Coping with anxiety in the moment

There are ways to cope with social anxiety at the moment if the anxiety is feeling like it’s taking over.  The first thing to do is step away and take some good breaths.  Focus on the mantra you created beforehand.  Remember, you will not die from this event despite what your body is telling you.  Nobody has ever really died from embarrassment.

 

It’s not about you

Remind yourself that not everyone thinks about you as much as you do.  It may sound mean, but when you think about it, it’s true.  Nobody else reruns what you said, how you said it, what you wore, how you looked or what you did more than yourself.  Give yourself a break and remember that what you see as huge issues will not even be seen by most. Why? Because they are thinking about themselves.

 

Fake it until you make it.

You may feel like you are going to vomit, pee in your pants, and pass out all at once, but you need to keep a smile on your face.  Don’t let others see that you want to crawl in a hole.  That throws them off and makes you feel uncomfortable.  If you pretend to be enjoying yourself, your brain will be tricked into believing the same.  Soon enough, you will find that you can keep all your fluids to yourself.

 

Find that awkward buddy

Find that other awkward person in the room and become best buds with them.  You know you can spot your social awkward soul mate, you are kindred spirits.  Rescue them while rescuing yourself.  Ask them about themselves and let them know that you feel odd in these types of settings.  Odds are, they will agree with you.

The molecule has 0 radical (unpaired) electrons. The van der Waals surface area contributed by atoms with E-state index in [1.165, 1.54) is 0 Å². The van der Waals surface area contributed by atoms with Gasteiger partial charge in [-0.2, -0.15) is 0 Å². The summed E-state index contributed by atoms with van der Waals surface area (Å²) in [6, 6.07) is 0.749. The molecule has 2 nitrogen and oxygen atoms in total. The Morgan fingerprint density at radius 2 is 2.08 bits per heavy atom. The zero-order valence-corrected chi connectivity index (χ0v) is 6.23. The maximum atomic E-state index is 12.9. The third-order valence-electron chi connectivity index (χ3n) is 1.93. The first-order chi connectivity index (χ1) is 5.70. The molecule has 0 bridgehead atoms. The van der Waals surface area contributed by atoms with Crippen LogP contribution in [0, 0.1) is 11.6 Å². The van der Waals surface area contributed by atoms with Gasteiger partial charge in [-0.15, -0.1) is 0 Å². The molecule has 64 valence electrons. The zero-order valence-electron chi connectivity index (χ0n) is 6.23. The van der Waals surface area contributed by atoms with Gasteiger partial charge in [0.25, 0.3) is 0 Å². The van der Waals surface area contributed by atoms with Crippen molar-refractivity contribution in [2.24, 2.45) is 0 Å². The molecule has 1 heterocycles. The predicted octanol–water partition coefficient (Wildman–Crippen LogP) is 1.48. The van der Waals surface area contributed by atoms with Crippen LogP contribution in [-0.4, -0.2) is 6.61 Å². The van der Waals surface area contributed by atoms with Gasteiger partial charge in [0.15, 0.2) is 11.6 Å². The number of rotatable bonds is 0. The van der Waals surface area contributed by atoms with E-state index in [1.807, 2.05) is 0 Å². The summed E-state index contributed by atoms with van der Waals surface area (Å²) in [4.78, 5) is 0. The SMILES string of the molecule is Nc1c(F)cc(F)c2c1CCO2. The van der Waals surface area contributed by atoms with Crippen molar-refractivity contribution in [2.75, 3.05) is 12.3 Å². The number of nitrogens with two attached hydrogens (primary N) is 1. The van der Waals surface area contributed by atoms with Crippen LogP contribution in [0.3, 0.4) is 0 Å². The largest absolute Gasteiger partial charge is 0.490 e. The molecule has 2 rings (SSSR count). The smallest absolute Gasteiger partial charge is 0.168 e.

Activities to Practice

Some activities that may help people with social anxiety could include a regular meditation practice and daily exercise. Both of these activities are suitable for most cures in life.  Everyone should do them even if they don’t have anxiety.  It just makes you a better person to be around.  There are other ways to deal with social anxiety.  Trying activities that you are interested in as a hobby, but go to them with a buddy first.  After a few sessions, try going solo.

 

Small talk

Try to practice making small talk with people you don’t know on a regular basis.  This can be done with a cashier while checking out in a store, with your barber or hairdresser and co-workers.  You can smile and say good morning to people you pass on the streets.  Go to a park with your dog or child.  This will give you access to new people and a topic that every person at the park wants to discuss, their dog or child.

 

Go Alone

Practice going out to the movies or eating alone.  This will feel scary and uncomfortable at first, but it gives you the opportunity to work through the fear and anxiety without others knowing.  You remind yourself that nobody is looking at you in a theater, and if you bring a book to read while eating alone, people see you as confident and comfortable being with yourself.  My favorite mantra for this would be, “who cares what they think of me. I will probably never see them again.”

 

Generally, anxiety and Social anxiety can be difficult to live with.  Some find that the symptoms are more difficult to deal with at different times in their lives.  Anxiety is manageable.  Try to implement some of these tips and release yourself from the chains of anxiety.

 

If you feel like you would like help coping with anxiety contact one of our therapist at East Coast Mental Wellness. https://www.eastcoastmentalwellness.com/contact/